Lormer History, Family Crest & Coats of Arms

The ancestry of the name Lormer can be traced back to the Anglo-Saxon tribes of Britain. It is a name for a person who worked as a lorimer which is an Old French word used to refer to those individuals who made stirrup irons, spurs and other metal articles that people used with horses.

As an occupational name, records of the name are widespread and in early records more often than not, the name was seen in its Lation form as by example, the Magni Rotuli Scaccarii Normanniae listed Robert and John Lauremarius, Normandy 1180-1195. [1]

However one source notes that the name could have been derived from "Goscelinus Loremarius, one of the Conqueror's tenants in chief, mentioned in Domesday [Book], co. Essex. " [2]

Early Origins of the Lormer family

The surname Lormer was first found in Essex where the aforementioned Goscelinus Loremarius was listed shortly after the Conquest.

The use of the early Latin spelling was widespread as in Scotland, "Hugh Lorimarius and his heirs had a grant of lands near Perth from William the Lion (reign 1165-1214) for services performed by him. Matthew Lorimer, a descendant of Hugh, sold the lands to William de Len, burgess of Perth, by whom they were gifted to the Abbey of Scone in the reign of Alexander II. " [3]

The Hundredorum Rolls of 1273 listed Adam le Lorimer, Salop (Shropshire); Richard le Lorimer, Essex; Thomas Lormar, Essex; and William Lorinar, Oxfordshire. [4]

Gervase Lorimarius, or Sadler, was Bailiff of Norwich in 1239. [5]

Early History of the Lormer family

This web page shows only a small excerpt of our Lormer research. Another 162 words (12 lines of text) covering the years 1379, 1379, 1643, 1779, 1712, 1677, 1706, 1702 and are included under the topic Early Lormer History in all our PDF Extended History products and printed products wherever possible.

Lormer Spelling Variations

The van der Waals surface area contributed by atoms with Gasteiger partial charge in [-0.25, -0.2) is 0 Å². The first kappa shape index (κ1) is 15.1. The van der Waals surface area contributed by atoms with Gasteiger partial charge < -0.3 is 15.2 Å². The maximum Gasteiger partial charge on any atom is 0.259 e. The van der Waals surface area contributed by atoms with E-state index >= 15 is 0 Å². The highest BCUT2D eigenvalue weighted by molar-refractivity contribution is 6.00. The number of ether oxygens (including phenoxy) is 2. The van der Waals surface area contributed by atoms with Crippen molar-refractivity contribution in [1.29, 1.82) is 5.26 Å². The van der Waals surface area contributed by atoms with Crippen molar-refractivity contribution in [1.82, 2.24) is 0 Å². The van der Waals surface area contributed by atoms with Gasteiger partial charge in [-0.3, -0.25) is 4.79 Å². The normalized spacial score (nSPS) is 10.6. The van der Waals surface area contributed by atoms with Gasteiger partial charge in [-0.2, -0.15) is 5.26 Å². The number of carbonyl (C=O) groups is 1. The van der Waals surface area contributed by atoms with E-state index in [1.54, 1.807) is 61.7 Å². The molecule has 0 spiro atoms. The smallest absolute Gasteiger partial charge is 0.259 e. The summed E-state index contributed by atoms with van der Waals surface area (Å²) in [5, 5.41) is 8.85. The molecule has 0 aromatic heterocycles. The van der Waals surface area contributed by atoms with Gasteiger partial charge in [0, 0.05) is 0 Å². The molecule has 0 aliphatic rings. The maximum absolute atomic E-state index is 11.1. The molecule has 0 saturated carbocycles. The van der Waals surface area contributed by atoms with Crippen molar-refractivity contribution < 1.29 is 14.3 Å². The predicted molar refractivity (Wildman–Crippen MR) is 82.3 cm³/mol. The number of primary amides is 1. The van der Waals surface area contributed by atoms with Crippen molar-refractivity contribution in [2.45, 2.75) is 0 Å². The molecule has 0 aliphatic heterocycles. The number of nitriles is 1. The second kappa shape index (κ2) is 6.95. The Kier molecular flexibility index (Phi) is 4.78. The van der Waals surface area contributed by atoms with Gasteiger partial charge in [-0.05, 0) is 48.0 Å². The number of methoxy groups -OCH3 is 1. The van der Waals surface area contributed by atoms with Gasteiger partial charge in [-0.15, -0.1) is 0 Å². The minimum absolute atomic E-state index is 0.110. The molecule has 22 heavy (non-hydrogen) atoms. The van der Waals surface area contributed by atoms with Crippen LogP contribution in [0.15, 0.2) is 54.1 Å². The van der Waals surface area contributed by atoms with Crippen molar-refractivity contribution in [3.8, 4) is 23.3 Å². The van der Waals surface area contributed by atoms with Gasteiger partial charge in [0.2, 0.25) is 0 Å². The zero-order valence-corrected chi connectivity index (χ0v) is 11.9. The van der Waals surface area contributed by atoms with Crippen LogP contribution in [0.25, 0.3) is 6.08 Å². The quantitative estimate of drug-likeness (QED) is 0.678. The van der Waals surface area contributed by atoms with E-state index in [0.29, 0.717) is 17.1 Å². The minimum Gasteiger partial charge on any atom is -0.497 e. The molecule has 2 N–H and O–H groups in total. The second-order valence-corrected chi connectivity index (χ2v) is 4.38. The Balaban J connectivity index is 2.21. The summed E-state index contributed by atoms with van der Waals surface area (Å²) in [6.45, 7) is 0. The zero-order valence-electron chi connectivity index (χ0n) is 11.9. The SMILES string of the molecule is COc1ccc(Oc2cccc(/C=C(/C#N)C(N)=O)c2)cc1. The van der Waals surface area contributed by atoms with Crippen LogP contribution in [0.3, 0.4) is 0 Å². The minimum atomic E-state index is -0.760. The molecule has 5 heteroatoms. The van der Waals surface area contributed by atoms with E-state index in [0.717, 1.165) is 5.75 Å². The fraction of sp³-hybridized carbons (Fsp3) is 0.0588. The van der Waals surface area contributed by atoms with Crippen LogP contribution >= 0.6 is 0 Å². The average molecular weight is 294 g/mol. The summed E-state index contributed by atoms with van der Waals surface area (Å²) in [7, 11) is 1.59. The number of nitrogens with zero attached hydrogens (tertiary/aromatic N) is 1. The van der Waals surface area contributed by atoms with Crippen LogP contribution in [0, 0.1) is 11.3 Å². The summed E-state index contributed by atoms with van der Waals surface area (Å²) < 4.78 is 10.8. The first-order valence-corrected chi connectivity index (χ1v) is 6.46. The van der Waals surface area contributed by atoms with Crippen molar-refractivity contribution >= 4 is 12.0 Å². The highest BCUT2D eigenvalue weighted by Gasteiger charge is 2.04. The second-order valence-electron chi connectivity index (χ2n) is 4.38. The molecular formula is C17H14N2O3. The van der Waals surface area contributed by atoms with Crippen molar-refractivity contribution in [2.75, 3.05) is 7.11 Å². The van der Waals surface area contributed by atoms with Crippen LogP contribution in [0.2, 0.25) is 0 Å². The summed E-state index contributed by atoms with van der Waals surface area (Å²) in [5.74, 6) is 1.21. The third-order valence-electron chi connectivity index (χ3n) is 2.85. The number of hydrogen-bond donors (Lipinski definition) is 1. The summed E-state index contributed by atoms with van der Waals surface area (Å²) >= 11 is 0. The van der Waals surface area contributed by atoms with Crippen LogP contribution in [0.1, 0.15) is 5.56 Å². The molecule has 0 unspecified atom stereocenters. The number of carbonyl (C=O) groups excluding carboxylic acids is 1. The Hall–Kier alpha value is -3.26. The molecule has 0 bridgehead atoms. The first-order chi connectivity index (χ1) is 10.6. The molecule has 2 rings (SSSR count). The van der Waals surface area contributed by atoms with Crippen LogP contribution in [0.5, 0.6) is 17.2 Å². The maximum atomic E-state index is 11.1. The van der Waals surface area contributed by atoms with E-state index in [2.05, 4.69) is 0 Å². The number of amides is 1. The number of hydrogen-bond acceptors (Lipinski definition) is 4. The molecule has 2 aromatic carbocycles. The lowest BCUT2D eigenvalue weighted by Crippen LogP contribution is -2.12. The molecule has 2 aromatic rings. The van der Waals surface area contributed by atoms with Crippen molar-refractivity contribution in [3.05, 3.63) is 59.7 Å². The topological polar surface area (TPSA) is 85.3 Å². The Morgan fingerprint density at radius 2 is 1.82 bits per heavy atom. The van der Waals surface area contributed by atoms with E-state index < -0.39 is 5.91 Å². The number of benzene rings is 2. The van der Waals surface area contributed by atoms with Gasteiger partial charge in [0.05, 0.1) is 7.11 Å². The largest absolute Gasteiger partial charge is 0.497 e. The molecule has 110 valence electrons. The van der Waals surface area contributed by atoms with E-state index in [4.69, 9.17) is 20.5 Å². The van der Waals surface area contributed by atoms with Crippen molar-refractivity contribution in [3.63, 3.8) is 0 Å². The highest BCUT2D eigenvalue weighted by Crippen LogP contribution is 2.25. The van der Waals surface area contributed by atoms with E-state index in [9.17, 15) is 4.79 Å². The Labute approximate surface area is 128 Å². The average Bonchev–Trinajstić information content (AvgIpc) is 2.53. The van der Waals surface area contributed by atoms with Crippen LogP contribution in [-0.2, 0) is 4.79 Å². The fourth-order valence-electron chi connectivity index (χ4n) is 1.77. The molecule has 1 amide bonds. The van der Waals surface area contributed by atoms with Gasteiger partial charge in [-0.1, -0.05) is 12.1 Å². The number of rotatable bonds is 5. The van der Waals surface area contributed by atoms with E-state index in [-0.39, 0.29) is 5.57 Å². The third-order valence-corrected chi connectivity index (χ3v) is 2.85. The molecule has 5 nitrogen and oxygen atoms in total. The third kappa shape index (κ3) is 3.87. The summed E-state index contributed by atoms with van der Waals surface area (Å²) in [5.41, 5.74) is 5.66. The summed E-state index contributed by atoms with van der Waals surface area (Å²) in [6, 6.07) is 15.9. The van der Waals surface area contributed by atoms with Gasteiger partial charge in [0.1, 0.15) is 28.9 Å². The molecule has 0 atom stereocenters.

Lormer has been spelled many different ways. Before English spelling became standardized over the last few hundred years, spelling variations in names were a common occurrence. As the English language changed in the Middle Ages, absorbing pieces of Latin and French, as well as other languages, the spelling of people's names also changed considerably, even over a single lifetime. Many variations of the name Lormer have been found, including Lorimer, Lorrimer, Lorrimore, Lorriman, Lorrimoor, Lorrimar, Larimore and many more.

Early Notables of the Lormer family (pre 1700)

Distinguished members of the family include Thomas Larimore, (1677-1706) also Laramore, Larrimore, Laremore, Laremoor, American privateer and pirate active in the Caribbean and off the eastern seaboard of the American colonies. He was instrumental in helping...
Another 35 words (2 lines of text) are included under the topic Early Lormer Notables in all our PDF Extended History products and printed products wherever possible.

Ireland Migration of the Lormer family to Ireland

Some of the Lormer family moved to Ireland, but this topic is not covered in this excerpt.
Another 57 words (4 lines of text) about their life in Ireland is included in all our PDF Extended History products and printed products wherever possible.

Migration of the Lormer family

In an attempt to escape the chaos experienced in England, many English families boarded overcrowded and diseased ships sailing for the shores of North America and other British colonies. Those families hardy enough, and lucky enough, to make the passage intact were rewarded with land and a social environment less prone to religious and political persecution. Many of these families became important contributors to the young colonies in which they settled. Early immigration and passenger lists have documented some of the first Lormers to arrive on North American shores: Patrick Lorimore who settled in Philadelphia, Pennsylvania in 1810; James, John and William Lorimer arrived in Philadelphia between 1820 and 1858; Patrick Lorimire settled in Philadelphia in 1850..



  1. ^ The Norman People and Their Existing Descendants in the British Dominions and the United States Of America. Baltimore: Genealogical Publishing, 1975. Print. (ISBN 0-8063-0636-X)
  2. ^ Lower, Mark Anthony, Patronymica Britannica, A Dictionary of Family Names of the United Kingdom. London: John Russel Smith, 1860. Print.
  3. ^ Black, George F., The Surnames of Scotland Their Origin, Meaning and History. New York: New York Public Library, 1946. Print. (ISBN 0-87104-172-3)
  4. ^ Bardsley, C.W, A Dictionary of English and Welsh Surnames: With Special American Instances. Wiltshire: Heraldry Today, 1901. Print. (ISBN 0-900455-44-6)
  5. ^ Rye, Walter, A History of Norfolk. London: Elliot Stock, 62, Paternoster Row, 1885. Print


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